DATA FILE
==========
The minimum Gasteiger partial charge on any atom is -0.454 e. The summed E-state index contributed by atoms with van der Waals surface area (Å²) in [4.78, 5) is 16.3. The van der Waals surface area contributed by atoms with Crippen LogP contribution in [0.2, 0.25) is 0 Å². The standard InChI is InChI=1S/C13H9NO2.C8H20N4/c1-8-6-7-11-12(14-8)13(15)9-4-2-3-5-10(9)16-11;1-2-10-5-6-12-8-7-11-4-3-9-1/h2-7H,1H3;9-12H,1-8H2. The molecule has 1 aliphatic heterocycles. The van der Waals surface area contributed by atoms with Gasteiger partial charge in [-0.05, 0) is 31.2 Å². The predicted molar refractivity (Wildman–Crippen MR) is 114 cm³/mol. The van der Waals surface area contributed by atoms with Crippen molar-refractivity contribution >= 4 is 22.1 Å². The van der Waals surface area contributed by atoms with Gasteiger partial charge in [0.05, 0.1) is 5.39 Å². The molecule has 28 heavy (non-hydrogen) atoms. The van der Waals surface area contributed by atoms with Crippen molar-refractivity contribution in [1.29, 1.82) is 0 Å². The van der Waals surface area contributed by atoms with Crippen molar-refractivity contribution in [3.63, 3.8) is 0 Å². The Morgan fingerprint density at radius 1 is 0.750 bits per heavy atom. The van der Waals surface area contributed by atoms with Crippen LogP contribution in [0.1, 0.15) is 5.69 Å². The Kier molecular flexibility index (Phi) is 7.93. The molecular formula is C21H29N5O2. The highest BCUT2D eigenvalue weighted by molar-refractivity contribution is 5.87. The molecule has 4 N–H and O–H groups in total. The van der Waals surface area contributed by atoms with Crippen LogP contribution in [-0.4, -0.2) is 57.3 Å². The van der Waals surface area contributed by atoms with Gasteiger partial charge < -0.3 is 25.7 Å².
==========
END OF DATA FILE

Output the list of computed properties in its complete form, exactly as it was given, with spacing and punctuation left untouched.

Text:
The minimum Gasteiger partial charge on any atom is -0.454 e. The summed E-state index contributed by atoms with van der Waals surface area (Å²) in [4.78, 5) is 16.3. The van der Waals surface area contributed by atoms with Crippen LogP contribution in [0.2, 0.25) is 0 Å². The standard InChI is InChI=1S/C13H9NO2.C8H20N4/c1-8-6-7-11-12(14-8)13(15)9-4-2-3-5-10(9)16-11;1-2-10-5-6-12-8-7-11-4-3-9-1/h2-7H,1H3;9-12H,1-8H2. The molecule has 1 aliphatic heterocycles. The van der Waals surface area contributed by atoms with Gasteiger partial charge in [-0.05, 0) is 31.2 Å². The predicted molar refractivity (Wildman–Crippen MR) is 114 cm³/mol. The van der Waals surface area contributed by atoms with Crippen molar-refractivity contribution >= 4 is 22.1 Å². The van der Waals surface area contributed by atoms with Gasteiger partial charge in [0.05, 0.1) is 5.39 Å². The molecule has 28 heavy (non-hydrogen) atoms. The van der Waals surface area contributed by atoms with Crippen molar-refractivity contribution in [1.29, 1.82) is 0 Å². The van der Waals surface area contributed by atoms with Crippen molar-refractivity contribution in [3.63, 3.8) is 0 Å². The Morgan fingerprint density at radius 1 is 0.750 bits per heavy atom. The van der Waals surface area contributed by atoms with Crippen LogP contribution in [0.1, 0.15) is 5.69 Å². The Kier molecular flexibility index (Phi) is 7.93. The molecular formula is C21H29N5O2. The highest BCUT2D eigenvalue weighted by molar-refractivity contribution is 5.87. The molecule has 4 N–H and O–H groups in total. The van der Waals surface area contributed by atoms with Crippen LogP contribution in [-0.4, -0.2) is 57.3 Å². The van der Waals surface area contributed by atoms with Gasteiger partial charge < -0.3 is 25.7 Å².